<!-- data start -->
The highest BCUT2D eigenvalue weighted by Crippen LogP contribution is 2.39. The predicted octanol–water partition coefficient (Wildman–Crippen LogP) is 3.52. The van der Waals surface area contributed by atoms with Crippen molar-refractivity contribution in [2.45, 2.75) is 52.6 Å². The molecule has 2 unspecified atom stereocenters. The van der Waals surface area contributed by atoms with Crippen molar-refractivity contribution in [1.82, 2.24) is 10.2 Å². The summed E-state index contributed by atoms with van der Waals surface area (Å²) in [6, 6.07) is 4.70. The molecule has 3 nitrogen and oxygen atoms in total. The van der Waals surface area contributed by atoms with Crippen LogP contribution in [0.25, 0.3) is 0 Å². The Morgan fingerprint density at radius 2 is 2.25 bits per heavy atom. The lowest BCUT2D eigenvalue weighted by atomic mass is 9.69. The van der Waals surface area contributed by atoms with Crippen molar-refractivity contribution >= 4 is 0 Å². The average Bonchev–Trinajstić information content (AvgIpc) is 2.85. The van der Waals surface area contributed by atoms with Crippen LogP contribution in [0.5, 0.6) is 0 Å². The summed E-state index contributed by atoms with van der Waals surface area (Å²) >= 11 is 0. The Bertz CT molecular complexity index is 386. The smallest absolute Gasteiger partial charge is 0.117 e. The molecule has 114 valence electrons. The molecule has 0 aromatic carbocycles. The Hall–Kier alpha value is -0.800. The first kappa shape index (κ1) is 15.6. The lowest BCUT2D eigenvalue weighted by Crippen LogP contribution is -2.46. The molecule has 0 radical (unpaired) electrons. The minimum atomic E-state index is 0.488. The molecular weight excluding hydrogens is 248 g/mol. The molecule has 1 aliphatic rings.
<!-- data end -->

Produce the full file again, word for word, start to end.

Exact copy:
The highest BCUT2D eigenvalue weighted by Crippen LogP contribution is 2.39. The predicted octanol–water partition coefficient (Wildman–Crippen LogP) is 3.52. The van der Waals surface area contributed by atoms with Crippen molar-refractivity contribution in [2.45, 2.75) is 52.6 Å². The molecule has 2 unspecified atom stereocenters. The van der Waals surface area contributed by atoms with Crippen molar-refractivity contribution in [1.82, 2.24) is 10.2 Å². The summed E-state index contributed by atoms with van der Waals surface area (Å²) in [6, 6.07) is 4.70. The molecule has 3 nitrogen and oxygen atoms in total. The van der Waals surface area contributed by atoms with Crippen LogP contribution in [0.25, 0.3) is 0 Å². The Morgan fingerprint density at radius 2 is 2.25 bits per heavy atom. The lowest BCUT2D eigenvalue weighted by atomic mass is 9.69. The van der Waals surface area contributed by atoms with Crippen molar-refractivity contribution >= 4 is 0 Å². The average Bonchev–Trinajstić information content (AvgIpc) is 2.85. The van der Waals surface area contributed by atoms with Crippen LogP contribution in [0.5, 0.6) is 0 Å². The summed E-state index contributed by atoms with van der Waals surface area (Å²) >= 11 is 0. The Bertz CT molecular complexity index is 386. The smallest absolute Gasteiger partial charge is 0.117 e. The molecule has 114 valence electrons. The molecule has 0 aromatic carbocycles. The Hall–Kier alpha value is -0.800. The first kappa shape index (κ1) is 15.6. The lowest BCUT2D eigenvalue weighted by Crippen LogP contribution is -2.46. The molecule has 0 radical (unpaired) electrons. The minimum atomic E-state index is 0.488. The molecular weight excluding hydrogens is 248 g/mol. The molecule has 1 aliphatic rings.